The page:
Fourthly in my list is the question of client and professional adviser relationships, which has been touched on, in particular in the comments by the retired judge, Sir Robin Jacob, who thought that this was a rather bad idea. I think his words were that there were too many cowboys out there. He would argue that the provision that is now in the Bill appears to be in response to special pleading by solicitors to avoid liability and get more work while writing more letters to scare SMEs. That may be an extreme position. Indeed, the number of responses has already been quoted in respect of the general support that there appears to be for the Bill as presently drafted. However, it seems to me that, by taking a step down this route, the Government may be attacking the whole basic common-law position on the liability of agents acting on the instructions of their principals. We should perhaps hear a bit more about this before we take this step because, once it has happened here, it may have an impact somewhere else. Why is it, for example, that we are choosing to cover US lawyers and others, not those based in the UK, on this matter? Are there not other ways in which those who might be threatened by this could take cover within either their own professional organisations or through insurance? I do not have any expertise in this area at all but I have received representations on it, and we should have a bit more understanding before we go into it.

That is an agenda for how Committee might be prefaced by an information stage. This is a small and important Bill, which we can get through relatively quickly, but the processes and procedures are important. It should be borne in mind that when embarking on this process, we in your Lordships’ House are largely taking the responsibility for ensuring that the material that goes forward to the other place has been properly looked at and explored, and obviously we need to have the sort of scrutiny that would give credence to that approach. But having said that, I am happy to support the Bill, and I wish it well.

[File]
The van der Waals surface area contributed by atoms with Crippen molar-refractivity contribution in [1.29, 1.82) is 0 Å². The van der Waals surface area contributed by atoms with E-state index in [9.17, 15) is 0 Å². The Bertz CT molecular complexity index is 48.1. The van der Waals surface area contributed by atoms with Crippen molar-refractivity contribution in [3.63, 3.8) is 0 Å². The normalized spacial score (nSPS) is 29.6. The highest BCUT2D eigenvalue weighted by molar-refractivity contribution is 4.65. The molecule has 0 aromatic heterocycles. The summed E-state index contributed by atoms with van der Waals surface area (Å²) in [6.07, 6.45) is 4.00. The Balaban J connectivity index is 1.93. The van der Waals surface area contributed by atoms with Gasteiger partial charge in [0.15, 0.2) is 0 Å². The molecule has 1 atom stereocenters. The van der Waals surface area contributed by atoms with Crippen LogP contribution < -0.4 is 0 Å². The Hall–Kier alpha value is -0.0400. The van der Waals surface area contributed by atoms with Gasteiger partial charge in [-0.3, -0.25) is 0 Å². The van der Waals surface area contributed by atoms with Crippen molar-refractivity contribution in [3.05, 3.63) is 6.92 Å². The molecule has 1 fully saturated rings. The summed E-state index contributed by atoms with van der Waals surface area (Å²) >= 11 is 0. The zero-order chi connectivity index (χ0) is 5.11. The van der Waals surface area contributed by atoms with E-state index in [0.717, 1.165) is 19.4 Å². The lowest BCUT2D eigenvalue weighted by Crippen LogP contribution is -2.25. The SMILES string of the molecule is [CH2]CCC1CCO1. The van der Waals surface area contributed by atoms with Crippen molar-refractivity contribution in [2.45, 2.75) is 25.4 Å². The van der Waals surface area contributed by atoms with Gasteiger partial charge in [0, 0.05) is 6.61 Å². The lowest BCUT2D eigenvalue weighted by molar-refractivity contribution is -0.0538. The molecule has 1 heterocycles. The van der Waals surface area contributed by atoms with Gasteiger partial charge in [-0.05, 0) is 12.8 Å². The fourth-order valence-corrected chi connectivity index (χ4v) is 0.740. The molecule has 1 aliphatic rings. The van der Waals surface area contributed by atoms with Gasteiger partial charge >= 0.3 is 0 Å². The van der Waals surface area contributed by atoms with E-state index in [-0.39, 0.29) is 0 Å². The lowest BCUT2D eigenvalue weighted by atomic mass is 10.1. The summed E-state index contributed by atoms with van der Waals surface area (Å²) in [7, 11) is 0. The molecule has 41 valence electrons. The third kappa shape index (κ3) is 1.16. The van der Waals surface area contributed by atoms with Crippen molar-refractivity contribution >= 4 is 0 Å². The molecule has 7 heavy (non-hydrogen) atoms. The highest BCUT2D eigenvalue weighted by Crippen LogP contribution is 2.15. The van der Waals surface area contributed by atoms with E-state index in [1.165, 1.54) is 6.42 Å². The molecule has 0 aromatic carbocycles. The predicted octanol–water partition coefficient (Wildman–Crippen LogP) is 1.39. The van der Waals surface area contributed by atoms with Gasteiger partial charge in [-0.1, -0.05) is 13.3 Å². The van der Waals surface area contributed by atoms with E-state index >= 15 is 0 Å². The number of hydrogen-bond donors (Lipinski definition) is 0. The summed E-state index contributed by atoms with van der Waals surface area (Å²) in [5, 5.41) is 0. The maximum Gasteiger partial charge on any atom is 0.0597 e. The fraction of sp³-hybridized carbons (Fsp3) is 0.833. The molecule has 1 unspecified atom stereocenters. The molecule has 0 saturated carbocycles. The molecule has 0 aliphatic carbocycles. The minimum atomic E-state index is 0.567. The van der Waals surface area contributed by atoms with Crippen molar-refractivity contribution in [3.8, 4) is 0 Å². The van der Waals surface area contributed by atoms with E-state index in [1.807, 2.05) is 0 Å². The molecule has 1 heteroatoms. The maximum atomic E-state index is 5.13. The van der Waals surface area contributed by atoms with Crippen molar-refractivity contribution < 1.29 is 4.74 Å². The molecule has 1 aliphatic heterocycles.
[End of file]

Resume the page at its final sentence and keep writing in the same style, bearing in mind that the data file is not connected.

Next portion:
My Lords, I am very glad to hear such a welcome for the provisions in the Bill. It is based on careful and detailed recommendations from the Law Commission, which worked very closely with stakeholders to develop the proposed approach and the Bill itself. However, as I said in my opening remarks, this is a very complex area—“highly specialised”, in words of the noble and learned Lord, Lord Hope of Craighead. I therefore welcome the expertise in the Room and the experts we have in this discussion. That will be helpful when we come to Committee. I am especially grateful to the noble Baroness, Lady Bowles of Berkhamsted, for bringing her enormous experience to this area and for illustrating her comments with telling examples, which I am sure we will come back to when we come to the next stage of proceedings.

I also agree with the noble and learned Lord, Lord Hope, and my noble friend Lord Hodgson of Astley Abbotts, that we should thank and congratulate the Law Commission for and on its work. The debate shows what tough and specialist judgments it has to make all the time in the work it does. I agree with the noble and learned Lord that the Law Commission gives us ample reasons for supporting this reform—it seems to be of the right kind. I am obviously very aware of Sir Robin Jacob’s views, which do not, as he said, tally with those of most stakeholders, and I was glad to hear from the noble and learned Lord, Lord Brown of Eaton-under-Heywood, and was pleased that he was struck by the quality of the Law Commission report. I also take this opportunity to thank my noble friend Lord Hodgson for the work he has done with the Law Commission, which I know it values. On his comments on the dissemination of better information on the Law Commission’s wider work, we will see how we can progress that, and if it would be helpful I will write to noble Lords.

It is not so much the dissemination of the Law Commission’s work but the question of where the individual reports have got to. It is not that nobody knows it is happening—its electoral law report is excellent—but it needs to be followed through, and if it is not, we need to be told why. Frankly, asking about this was a way to put pressure on the Government to make sure that this very good work is not dissipated. I understand that what the commission does may not always be acceptable—that is fine—but let us make sure that we either bring it forward and use it or kill it off and say that we do not want it. That is why I hope that the Minister will be able to tell us—not now; I quite understood that she could not do that, but perhaps she could write to those of us who have interests in this—the situation with regard to the tremendous work that the Law Commission has been doing on individual projects, not just this one.

I think I have already said I will write. In his inimitable way, my noble friend has pressed me on details. I am delighted to say that I will look into his points and write.

We can encourage the Government to do more to take up the Law Commission’s good work and progress it into Bills, if this Bill has a smooth passage. We need to resist the temptation to make it too much of a Christmas tree. I think that others have said the same thing. As the noble and learned Lord, Lord Brown, said, the Law Commission is a model of pre-legislative scrutiny, and we obviously should have proper regard to that.